After almost three decades in and around the travel industry, I’m rarely surprised by anything the airlines do.
But this morning’s announcement from United that it will eliminate the last-minute ticketing fee for frequent flyer awards booked on or after July 30 was a stunner.
Currently, United charges $100 to book an award ticket for travel within six days of the departure date, and $75 for travel within seven to 20 days.
Not only will the change choke off a significant revenue stream, it will inevitably lead to an increase in award redemptions. With flights running almost 85 percent full, such an increase will either cut into the sale of revenue tickets (diluting United’s profits) or swell the number of Mileage Plus members frustrated by the lack of award seats (diluting good will). Most likely, it will do both.
So the question is: Why?
The official quote from United’s news release—which should never be taken at face value, of course—is as follows: “Being the first airline to eliminate the last-minute booking fee will make it easier for our members to use their miles, and it is one of the many steps we are taking to make Mileage Plus the most rewarding loyalty program for them.”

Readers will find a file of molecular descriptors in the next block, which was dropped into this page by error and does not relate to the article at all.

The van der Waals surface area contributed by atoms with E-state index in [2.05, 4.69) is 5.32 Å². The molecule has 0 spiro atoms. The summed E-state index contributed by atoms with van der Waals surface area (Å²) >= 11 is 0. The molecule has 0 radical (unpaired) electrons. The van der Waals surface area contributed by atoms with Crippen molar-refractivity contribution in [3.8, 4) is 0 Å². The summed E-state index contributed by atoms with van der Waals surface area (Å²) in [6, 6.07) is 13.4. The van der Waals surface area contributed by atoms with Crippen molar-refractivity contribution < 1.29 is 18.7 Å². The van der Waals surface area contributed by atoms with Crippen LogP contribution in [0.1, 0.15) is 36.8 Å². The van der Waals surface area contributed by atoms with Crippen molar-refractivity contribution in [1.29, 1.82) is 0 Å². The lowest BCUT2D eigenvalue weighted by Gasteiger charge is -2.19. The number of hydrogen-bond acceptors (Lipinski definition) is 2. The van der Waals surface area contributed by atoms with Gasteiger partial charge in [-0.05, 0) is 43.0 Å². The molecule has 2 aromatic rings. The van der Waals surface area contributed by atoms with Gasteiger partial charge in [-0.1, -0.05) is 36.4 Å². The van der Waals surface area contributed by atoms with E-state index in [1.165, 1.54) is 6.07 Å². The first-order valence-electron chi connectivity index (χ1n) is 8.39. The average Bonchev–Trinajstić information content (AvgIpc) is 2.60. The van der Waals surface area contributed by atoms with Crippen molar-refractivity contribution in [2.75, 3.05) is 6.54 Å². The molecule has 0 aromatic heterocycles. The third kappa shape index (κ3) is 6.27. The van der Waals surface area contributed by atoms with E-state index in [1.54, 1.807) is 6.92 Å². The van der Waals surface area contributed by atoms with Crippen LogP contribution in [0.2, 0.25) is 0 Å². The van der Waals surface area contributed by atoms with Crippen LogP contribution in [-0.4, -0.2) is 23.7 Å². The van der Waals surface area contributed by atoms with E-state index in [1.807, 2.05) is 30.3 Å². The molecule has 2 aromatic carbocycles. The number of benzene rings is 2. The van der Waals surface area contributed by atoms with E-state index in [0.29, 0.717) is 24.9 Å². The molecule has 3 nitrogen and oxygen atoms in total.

Reading between the lines, United appears to be signaling that it recognizes the need to upgrade its competitive position among other major airlines.
While I’ve recently praised United for its [% 3396356 | | unilateral award discounts %], those were limited-time promotions.
[% 3113593 | | American %] meanwhile has introduced its new Flex awards—a significant benefit for AAdvantage members, and a permanent one.
Delta, following its merger with Northwest, is flexing its marketing muscle as the world’s largest airline with the world’s largest frequent flyer program. And its current [% 3352880 | | double-mile promotion %] is far superior in size and scope to anything on offer from other airlines.
So United, number three among U.S. mainline carriers, has been losing ground by standing still.
Dropping the rush fee for awards certainly will earn it the gratitude of Mileage Plus members. If the move forces other major carriers to drop their frequent flyer award fees, it will earn United at least a footnote in the history of mileage programs, in the slim chapter entitled “The Curious Case of the Disappearing Nuisance Fees.”